The text has a logical and clear organization. The questions covered in later chapters clearly follow from the reflections in earlier chapters.
The book has a clear and simple interface.
I noted no grammatical or spelling errors in the text.
The text is not culturally insensitive or offensive. The text only has a single character, the "Enquirer" engaged in a reflective monologue on the nature of morality. The Enquirer reflects a vaguely Western culture, although the author's own apparent British background sometimes comes through. The text quite explicitly takes on the question of whether we should take for granted that the cultural beliefs and norms we inherit from our own culture are true, or whether we should turn to some other standard of determining what is right and wrong. The fact that the first-person narrator reflects a particular culture should therefore not be considered a flaw of the text, but rather a necessary part of the ethical reflections presented in the text.
A fabulous read. Metaethics has never been so entertaining. read more
A fabulous read. Metaethics has never been so entertaining.
Metaethics is not easy to teach, and this book is a wonderful addition to available texts.
The book weaves contemporary topics in applied ethics into the story line through the main character's though process, from the use of drugs and eating anymals to physician assisted death and suicide--entertaining and up to date. Author shows up-to-date understanding of ethics across the board, but perhaps more importantly, an understanding contemporary students.
Extremely well written.
I found no inconsistencies.
The book would benefit from more subheadings, but it is also easy to see why the author has presented the book as it is presented., since it is the musings of a character.
Clear and sensible--outlined in the intro.
no interface problems.
I found no errors.
This is my favorite part of the book--a female philosopher offering a decidedly fresh and different version of metaethics that is sensitive to contemporary issues such as genders and anymal ethics. The character she features is female, the kitten mentioned is female, the author uses "they" and "them" as a matter of gender-identity sensitivity, and the main character owns being an anymal, and ponders vegetarianism--author does an excellent job of writing to today's students. My only request would have been to add more in-depth visions from other cultures, perhaps to exemplify cultural relativity. How about contrasting ahimsa or wuwei with Greco-diaspora moral norms? Still, a very fresh, up-to-date, comprehensive text that feels different from conventional philosophical writings in important ways. Would love to try this text if i get to teach metaethics anytime soon.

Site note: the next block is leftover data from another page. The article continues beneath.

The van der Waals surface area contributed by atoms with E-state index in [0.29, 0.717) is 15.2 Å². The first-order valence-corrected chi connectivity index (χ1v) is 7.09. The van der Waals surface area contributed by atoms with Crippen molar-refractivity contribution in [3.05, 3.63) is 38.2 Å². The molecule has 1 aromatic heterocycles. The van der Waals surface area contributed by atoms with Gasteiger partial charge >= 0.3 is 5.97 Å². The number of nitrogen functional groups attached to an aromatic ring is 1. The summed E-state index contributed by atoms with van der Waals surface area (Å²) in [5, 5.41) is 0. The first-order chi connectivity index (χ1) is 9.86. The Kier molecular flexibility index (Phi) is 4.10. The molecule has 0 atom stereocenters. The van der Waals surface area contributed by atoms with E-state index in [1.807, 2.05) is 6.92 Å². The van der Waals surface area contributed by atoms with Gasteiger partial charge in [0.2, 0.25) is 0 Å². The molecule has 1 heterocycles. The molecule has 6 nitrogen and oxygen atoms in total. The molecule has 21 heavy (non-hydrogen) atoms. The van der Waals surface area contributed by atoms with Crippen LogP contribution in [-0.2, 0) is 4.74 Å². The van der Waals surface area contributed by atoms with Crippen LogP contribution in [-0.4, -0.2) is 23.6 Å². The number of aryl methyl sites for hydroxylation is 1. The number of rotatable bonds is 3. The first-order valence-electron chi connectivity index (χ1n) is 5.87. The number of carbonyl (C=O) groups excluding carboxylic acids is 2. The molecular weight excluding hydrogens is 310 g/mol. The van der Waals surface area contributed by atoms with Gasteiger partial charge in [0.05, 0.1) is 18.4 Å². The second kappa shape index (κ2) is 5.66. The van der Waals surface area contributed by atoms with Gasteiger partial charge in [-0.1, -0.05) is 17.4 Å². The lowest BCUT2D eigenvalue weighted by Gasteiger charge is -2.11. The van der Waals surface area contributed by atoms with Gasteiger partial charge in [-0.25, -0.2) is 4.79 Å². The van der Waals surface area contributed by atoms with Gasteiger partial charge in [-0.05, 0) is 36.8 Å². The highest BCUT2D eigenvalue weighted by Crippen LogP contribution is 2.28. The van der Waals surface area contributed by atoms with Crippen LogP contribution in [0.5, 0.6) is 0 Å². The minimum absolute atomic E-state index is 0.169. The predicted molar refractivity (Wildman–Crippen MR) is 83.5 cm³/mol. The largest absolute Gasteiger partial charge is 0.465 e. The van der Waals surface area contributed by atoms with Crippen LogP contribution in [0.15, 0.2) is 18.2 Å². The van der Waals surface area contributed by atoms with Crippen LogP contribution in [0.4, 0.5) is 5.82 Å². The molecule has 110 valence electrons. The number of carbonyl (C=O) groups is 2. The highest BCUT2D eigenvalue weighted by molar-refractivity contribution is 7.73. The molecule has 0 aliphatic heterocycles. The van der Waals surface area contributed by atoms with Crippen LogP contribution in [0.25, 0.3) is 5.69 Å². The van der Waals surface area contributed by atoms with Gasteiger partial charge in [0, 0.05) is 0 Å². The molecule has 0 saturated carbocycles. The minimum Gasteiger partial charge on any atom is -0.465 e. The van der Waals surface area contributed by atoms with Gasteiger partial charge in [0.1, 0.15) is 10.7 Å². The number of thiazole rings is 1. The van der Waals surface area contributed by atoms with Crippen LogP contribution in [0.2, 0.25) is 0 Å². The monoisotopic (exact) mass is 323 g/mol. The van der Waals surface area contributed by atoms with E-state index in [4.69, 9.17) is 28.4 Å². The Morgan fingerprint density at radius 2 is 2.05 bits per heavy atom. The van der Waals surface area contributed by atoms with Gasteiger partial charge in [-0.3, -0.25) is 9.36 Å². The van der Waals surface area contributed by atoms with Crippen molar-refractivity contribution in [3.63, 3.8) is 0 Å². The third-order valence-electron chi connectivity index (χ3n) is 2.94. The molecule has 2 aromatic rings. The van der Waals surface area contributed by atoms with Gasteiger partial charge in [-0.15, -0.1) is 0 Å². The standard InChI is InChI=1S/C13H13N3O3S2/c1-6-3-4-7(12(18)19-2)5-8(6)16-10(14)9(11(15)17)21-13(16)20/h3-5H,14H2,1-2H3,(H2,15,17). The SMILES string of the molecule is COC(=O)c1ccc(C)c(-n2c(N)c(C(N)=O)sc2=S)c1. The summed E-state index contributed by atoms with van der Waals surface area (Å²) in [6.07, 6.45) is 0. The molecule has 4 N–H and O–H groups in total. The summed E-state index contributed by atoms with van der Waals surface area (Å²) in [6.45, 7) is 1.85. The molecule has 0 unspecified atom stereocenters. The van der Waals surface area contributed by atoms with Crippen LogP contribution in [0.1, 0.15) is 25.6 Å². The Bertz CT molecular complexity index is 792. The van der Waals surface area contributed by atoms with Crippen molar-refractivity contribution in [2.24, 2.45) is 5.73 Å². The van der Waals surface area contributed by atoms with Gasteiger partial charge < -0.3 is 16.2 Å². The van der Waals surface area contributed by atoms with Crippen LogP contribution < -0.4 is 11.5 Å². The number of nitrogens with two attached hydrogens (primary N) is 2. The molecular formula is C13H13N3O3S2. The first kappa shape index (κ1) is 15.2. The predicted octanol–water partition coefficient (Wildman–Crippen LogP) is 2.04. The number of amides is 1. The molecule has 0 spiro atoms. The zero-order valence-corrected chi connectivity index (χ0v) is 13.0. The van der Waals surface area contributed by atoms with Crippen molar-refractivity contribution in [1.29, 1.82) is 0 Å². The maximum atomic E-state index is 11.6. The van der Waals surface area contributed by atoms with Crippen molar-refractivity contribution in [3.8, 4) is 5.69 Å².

Creative, bold, sensitive, interesting, engaging--a great way for students to learn metaethics.
Table of Contents
- Introduction and Acknowledgements
- Enquiry I
- Enquiry II
- Enquiry III
- Enquiry IV
- Enquiry V
- Enquiry VI
- Enquiry VII
- Enquiry VIII
- Enquiry IX
About the Book
Metaethics from a First Person Standpoint addresses in a novel format the major topics and themes of contemporary metaethics, the study of the analysis of moral thought and judgement. Metathetics is less concerned with what practices are right or wrong than with what we mean by ‘right’ and ‘wrong.’ Looking at a wide spectrum of topics including moral language, realism and anti-realism, reasons and motives, relativism, and moral progress, this book engages students and general readers in order to enhance their understanding of morality and moral discourse as cultural practices. Catherine Wilson innovatively employs a first-person narrator to report step-by-step an individual’s reflections, beginning from a position of radical scepticism, on the possibility of objective moral knowledge. The reader is invited to follow along with this reasoning, and to challenge or agree with each major point. Incrementally, the narrator is led to certain definite conclusions about ‘oughts’ and norms in connection with self-interest, prudence, social norms, and finally morality. Scepticism is overcome, and the narrator arrives at a good understanding of how moral knowledge and moral progress are possible, though frequently long in coming.Accessibly written, Metaethics from a First Person Standpoint presupposes no prior training in philosophy and is a must-read for philosophers, students and general readers interested in gaining a better understanding of morality as a personal philosophical quest.
About the Contributors
Catherine Wilson is the Anniversary Professor of Philosophy at the University of York. Catherine has worked in the history of philosophy, moral theory and aesthetics and has taught and published extensively in these fields. Her publications include A Very Short Introduction to Epicureanism, Epicureanism at the Origins of Modernity (2008 and 2010), Moral Animals: Ideals and Constraints in Moral Theory (2004 and 2007) and (with C. Wilson and D. Clarke), The Oxford Handbook of Philosophy in Early Modern Europe (2011).